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Familiar Diversions

I'm a librarian who loves anime, manga, and reading a wide variety of genres.

Currently reading

Alliance In Blood
Ariel Tachna
Progress: 63/210 pages
To Say Nothing of the Dog: Or How We Found the Bishop's Bird Stump at Last
Connie Willis, Recorded Books LLC, Steven Crossley
The Moai Island Puzzle
Ho-Ling Wong, Alice Arisugawa
Progress: 30/239 pages
The snail-watcher, and other stories
Patricia Highsmith
Progress: 9/177 pages
Jane Jensen: Gabriel Knight, Adventure Games, Hidden Objects (Influential Video Game Designers)
Jennifer deWinter, Carly A. Kocurek, Anastasia Salter
The No Asshole Rule: Building a Civilized Workplace and Surviving One That Isn't
Robert I. Sutton
Progress: 140/210 pages
The Invisible Orientation: An Introduction to Asexuality
Julie Sondra Decker
The Mystic Marriage
Heather Rose Jones
Progress: 302/426 pages
Ichi-F: A Worker's Graphic Memoir of the Fukushima Nuclear Power Plant
Kazuto Tatsuta
Progress: 448/553 pages
The Naked Sun
Isaac Asimov
Progress: 20/187 pages

A Silent Voice (manga, vol. 6) by Yoshitoki Oima, translated by Steven LeCroy

A Silent Voice 6 - Yoshitoki Oima

Shoya saves Shoko but ends up in the hospital, badly injured and unconscious. This whole volume is about the aftermath of Shoko's suicide attempt: Shoko helping Tomohiro finish his movie in an effort to fix what she feels she broke; Yuzuru upset because the pictures she'd kept taking hadn't stopped Shoko from wanting to die; Naoka remembering how she stood by as Shoya was bullied; and Satoshi realizing his desire to become a teacher was all about his own creepy wish to monitor the kids of his own former bullies.

This series is so dark, and this particular volume is pretty violent. Naoka beats up Shoko because she blames her for Shoya being in the hospital, and Shoko's mom attacks (like actually physically attacks) Naoka for beating up Shoko. I wasn't surprised that people like Naoka and Shoya's mother blamed Shoko for what happened to Shoya, but I hated that they did, because she was hurting too. If Shoko's emotional wounds had been able to manifest as physical wounds, she'd probably have been hospitalized too.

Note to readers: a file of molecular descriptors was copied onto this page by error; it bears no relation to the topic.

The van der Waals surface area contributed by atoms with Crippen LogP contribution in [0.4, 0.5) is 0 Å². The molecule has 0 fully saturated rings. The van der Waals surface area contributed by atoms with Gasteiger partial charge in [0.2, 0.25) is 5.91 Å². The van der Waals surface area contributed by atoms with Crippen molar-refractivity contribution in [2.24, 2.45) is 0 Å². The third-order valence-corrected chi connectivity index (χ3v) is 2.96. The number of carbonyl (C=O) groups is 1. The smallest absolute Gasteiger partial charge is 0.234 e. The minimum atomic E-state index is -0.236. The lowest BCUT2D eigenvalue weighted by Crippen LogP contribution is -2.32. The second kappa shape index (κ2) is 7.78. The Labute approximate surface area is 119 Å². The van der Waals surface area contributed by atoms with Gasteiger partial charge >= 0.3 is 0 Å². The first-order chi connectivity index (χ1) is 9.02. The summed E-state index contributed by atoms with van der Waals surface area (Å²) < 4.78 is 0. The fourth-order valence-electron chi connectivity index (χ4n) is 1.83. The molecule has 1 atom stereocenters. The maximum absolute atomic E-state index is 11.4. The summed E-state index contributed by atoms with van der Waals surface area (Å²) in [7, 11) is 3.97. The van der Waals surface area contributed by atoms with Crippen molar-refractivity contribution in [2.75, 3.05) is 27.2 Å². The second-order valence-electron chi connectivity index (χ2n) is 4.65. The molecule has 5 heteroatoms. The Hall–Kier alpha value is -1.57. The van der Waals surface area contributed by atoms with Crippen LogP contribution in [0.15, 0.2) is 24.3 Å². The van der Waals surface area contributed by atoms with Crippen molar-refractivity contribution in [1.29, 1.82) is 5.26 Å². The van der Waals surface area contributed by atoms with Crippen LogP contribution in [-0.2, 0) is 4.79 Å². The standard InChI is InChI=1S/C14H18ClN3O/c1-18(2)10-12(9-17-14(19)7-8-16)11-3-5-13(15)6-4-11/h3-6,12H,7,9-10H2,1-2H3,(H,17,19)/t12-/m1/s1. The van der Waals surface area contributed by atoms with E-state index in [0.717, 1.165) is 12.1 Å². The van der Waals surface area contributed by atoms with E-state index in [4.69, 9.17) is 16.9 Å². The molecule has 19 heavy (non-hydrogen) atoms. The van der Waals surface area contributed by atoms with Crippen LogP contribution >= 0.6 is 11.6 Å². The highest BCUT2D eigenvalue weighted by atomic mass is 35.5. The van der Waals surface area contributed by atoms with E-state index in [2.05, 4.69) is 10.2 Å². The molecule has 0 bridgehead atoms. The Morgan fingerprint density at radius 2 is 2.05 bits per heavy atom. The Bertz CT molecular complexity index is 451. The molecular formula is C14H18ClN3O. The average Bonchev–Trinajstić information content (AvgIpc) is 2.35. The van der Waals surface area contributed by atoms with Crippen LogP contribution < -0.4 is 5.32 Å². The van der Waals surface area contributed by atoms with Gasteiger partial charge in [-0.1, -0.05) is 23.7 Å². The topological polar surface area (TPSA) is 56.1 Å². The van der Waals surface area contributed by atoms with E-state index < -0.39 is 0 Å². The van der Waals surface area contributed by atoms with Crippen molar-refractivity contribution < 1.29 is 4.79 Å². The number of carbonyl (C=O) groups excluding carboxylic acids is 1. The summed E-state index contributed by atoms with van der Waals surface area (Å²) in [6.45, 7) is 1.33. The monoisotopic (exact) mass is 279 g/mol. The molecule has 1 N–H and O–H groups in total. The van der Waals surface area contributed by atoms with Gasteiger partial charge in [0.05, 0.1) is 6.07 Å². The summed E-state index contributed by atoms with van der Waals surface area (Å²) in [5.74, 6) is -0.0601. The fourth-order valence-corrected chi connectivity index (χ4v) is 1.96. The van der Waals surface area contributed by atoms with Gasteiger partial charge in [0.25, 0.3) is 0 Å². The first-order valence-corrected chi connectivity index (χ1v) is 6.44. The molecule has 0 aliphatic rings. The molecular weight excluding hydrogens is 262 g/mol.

I hadn't realized Yuzuru's morbid photography was more than just a phase. Apparently

Shoko had tried to kill herself before, and Yuzuru's photography was her way of trying to make Shoko want to live, without actually saying so. Which...didn't really work out so well. She comes to the conclusion that she should have talked to Shoko about Shoko's past suicide attempt, and...I don't know. Remember that Yuzuru is actually Shoko's younger sister. I agree that she should maybe have been a bit less vague about telling Shoko that she wanted her to continue living, but at the same time Yuzuru has carried so much on her shoulders for years. I hate the idea of her taking on even more.

(show spoiler)

The bit with Satoshi really, really creeped me out. There was a hint of some of this in, I think, volume 5, in the way Satoshi handled things when he witnessed a younger kid being bullied. He put a stop to it, yes, but the way he did it made me wonder just how scary he'd be once he was in charge of a classroom. This peek into his motives for becoming a teacher wasn't pretty, although thankfully he'd gotten to the point where he'd realized that too. Still, it seems kind of unfair that characters like Shoya, Shoko, and others had to have the most damaged and ugliest sides of themselves put on display for other characters to see, while Satoshi just gets to quietly reconsider his future with no one the wiser.

This volume finally gave readers a few pages from Shoko's POV, sort of. It was basically like getting to see the world the way she sees it, but with none of her thoughts to go with it. Which got me googling whether deaf people think in terms of an “inner voice,” which in turn made me think that Oima really could have done this part better. At some point, I need to see if I can find any reviews of this series written by deaf people.


(Original review posted on A Library Girl's Familiar Diversions.)